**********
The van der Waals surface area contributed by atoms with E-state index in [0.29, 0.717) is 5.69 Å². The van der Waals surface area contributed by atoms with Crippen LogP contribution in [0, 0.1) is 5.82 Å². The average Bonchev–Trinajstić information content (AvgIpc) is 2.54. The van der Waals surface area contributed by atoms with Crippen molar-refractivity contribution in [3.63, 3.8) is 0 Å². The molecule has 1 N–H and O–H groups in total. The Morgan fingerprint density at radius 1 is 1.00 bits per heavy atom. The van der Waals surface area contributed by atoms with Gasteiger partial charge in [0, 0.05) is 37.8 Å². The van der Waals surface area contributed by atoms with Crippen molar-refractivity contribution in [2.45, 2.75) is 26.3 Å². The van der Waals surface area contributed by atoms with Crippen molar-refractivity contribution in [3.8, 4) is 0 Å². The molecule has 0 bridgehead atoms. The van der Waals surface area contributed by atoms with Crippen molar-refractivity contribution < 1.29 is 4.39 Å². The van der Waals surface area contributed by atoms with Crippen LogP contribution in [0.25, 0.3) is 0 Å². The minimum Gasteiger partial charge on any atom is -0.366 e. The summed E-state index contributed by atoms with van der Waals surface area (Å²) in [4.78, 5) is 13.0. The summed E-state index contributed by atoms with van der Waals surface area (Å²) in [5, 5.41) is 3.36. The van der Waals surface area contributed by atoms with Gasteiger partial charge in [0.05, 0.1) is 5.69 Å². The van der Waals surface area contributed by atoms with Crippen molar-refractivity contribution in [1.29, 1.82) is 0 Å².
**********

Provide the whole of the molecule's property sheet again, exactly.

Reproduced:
The van der Waals surface area contributed by atoms with E-state index in [0.29, 0.717) is 5.69 Å². The van der Waals surface area contributed by atoms with Crippen LogP contribution in [0, 0.1) is 5.82 Å². The average Bonchev–Trinajstić information content (AvgIpc) is 2.54. The van der Waals surface area contributed by atoms with Crippen molar-refractivity contribution in [3.63, 3.8) is 0 Å². The molecule has 1 N–H and O–H groups in total. The Morgan fingerprint density at radius 1 is 1.00 bits per heavy atom. The van der Waals surface area contributed by atoms with Gasteiger partial charge in [0, 0.05) is 37.8 Å². The van der Waals surface area contributed by atoms with Crippen molar-refractivity contribution in [2.45, 2.75) is 26.3 Å². The van der Waals surface area contributed by atoms with Crippen molar-refractivity contribution in [3.8, 4) is 0 Å². The molecule has 0 bridgehead atoms. The van der Waals surface area contributed by atoms with Crippen molar-refractivity contribution < 1.29 is 4.39 Å². The van der Waals surface area contributed by atoms with Crippen LogP contribution in [0.25, 0.3) is 0 Å². The minimum Gasteiger partial charge on any atom is -0.366 e. The summed E-state index contributed by atoms with van der Waals surface area (Å²) in [4.78, 5) is 13.0. The summed E-state index contributed by atoms with van der Waals surface area (Å²) in [5, 5.41) is 3.36. The van der Waals surface area contributed by atoms with Gasteiger partial charge in [0.05, 0.1) is 5.69 Å². The van der Waals surface area contributed by atoms with Crippen molar-refractivity contribution in [1.29, 1.82) is 0 Å².